If you have diabetes, blood sugar levels are far from the only thing you have to worry about – this condition also increases your risk of high cholesterol. Though scientists believe cholesterol, insulin, and blood glucose are interlinked, the exact interaction between these substances is not yet understood. In any case, it’s necessary for people with diabetes to take cholesterol seriously, too.
High cholesterol levels can cause severe problems for people with diabetes (and anyone else unlucky enough to have them). Cholesterol can eventually harden in the arteries, restricting blood flow. That increases a person’s odds of having a heart attack or stroke.
Research suggests that the keto diet can increase people’s levels of “good,” or HDL, cholesterol. However, it may also result in increases in “bad,” or LDL, cholesterol. Since people with diabetes are already at heightened risk of high cholesterol levels, make sure to think seriously about how starting a keto diet could impact your cholesterol.
Keto Diet Pills and Diabetes
Several supplements are available to people who are following the keto diet. Here are a few of these supplements and what you should know about each one:
- Ketone supplements/ketone esters work to boost the availability of energy to the body. These primarily consist of “BHB salts,” which combine the ketone body beta-hydroxybutyrate with sodium and potassium. These salts put ketones in the bloodstream, meaning the body doesn’t need to burn body fat to access ketones. While valuable for athletes, these supplements are not ideal for people with diabetes interested in weight loss.
- Magnesium helps keep sodium and potassium levels in check, especially in the early days of a person’s keto diet. Unless it impacts kidney function, excessive magnesium should not be a problem.
- MCTs, AKA “medium chain triglycerides,” are a dietary fat source touted by some researchers as being ideal for ketone development. This fat source can help people follow a keto diet while eating more carbs than they could otherwise. However, the jury is currently out on whether or not MCTs are better than other fats regarding weight loss.
- Cinnamon has been theorized to help boost insulin response and increase the speed of glucose metabolism. Because of this, some people on the keto diet have started eating cinnamon before meals. Still, we should note that research has not proven that cinnamon affects insulin sensitivity.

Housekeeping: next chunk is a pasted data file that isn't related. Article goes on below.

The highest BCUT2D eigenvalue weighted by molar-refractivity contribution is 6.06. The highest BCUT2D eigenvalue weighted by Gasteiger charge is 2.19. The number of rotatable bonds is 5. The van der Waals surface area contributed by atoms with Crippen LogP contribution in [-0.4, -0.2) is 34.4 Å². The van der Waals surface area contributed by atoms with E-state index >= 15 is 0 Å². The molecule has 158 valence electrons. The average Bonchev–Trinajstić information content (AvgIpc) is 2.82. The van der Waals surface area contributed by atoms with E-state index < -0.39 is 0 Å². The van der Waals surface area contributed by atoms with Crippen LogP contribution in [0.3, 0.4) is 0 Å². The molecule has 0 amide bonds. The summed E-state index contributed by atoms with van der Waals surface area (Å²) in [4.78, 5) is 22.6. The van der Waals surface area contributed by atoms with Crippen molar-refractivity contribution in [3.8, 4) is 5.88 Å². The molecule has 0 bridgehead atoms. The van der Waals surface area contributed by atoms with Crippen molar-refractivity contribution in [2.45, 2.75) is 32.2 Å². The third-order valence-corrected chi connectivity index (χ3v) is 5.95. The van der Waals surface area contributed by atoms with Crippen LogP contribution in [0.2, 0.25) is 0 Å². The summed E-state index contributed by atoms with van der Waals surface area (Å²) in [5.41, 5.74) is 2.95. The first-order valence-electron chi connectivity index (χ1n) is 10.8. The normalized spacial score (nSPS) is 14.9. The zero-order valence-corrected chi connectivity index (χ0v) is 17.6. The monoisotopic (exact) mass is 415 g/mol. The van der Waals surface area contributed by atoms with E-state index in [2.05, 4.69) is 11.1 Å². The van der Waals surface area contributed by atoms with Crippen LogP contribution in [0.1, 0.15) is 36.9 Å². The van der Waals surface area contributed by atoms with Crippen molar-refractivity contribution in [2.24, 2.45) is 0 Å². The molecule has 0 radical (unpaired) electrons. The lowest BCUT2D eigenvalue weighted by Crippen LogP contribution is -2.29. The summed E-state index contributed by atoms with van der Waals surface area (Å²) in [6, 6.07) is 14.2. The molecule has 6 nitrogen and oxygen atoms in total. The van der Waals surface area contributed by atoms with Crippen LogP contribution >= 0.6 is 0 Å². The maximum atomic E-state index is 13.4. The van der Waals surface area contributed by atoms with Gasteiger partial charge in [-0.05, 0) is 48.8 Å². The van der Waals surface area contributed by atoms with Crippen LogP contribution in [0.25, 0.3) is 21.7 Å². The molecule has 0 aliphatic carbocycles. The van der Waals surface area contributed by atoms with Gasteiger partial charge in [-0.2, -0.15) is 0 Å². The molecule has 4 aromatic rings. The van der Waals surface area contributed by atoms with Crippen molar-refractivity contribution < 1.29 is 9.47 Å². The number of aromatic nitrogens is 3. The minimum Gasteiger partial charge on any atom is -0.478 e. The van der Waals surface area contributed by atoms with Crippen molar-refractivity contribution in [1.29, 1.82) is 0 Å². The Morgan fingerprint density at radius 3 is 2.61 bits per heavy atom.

The Difference Between A Keto Diet and A Diabetes Diet
While keto is one of the most well-known low-carb diets today, it is not the only option for people with diabetes. You’ll likely be better off working with a registered dietician and your healthcare team to create the perfect diet for your own needs.
The team at US MED recently put together an article featuring some diabetes-related dietary tips. We encouraged people with diabetes to:
Focus on eating nutritious vegetables and proteins. Fruits generally have more carbs than vegetables, but they can still be healthy.
Avoid overeating carbohydrates but continue to eat some foods in this category. Whole grains such as oatmeal or brown rice are good choices; processed grains are not.
Keep fats, oils, and sweets to the bare minimum to avoid weight gain since this can cause problems related to diabetes management.
A diet created with these tips in mind won’t be as restrictive as the keto diet, and it may be the better option for people with diabetes overall.
Enjoy Our Delicious Low-Carb Recipes
Though the keto diet may seem like a “magic bullet” for people with diabetes, life is rarely that simple. Instead, the best option may be eating a balanced diet designed with your nutritional needs in mind. However, if you are curious about the keto diet, ask your healthcare provider about what you should do to get started.
Are you interested in finding high-quality, low-carb recipes that have been written specifically for people with diabetes? US MED has put together a collection of these recipes for you. Our recipe database is easy to use and 100% free – try it out today!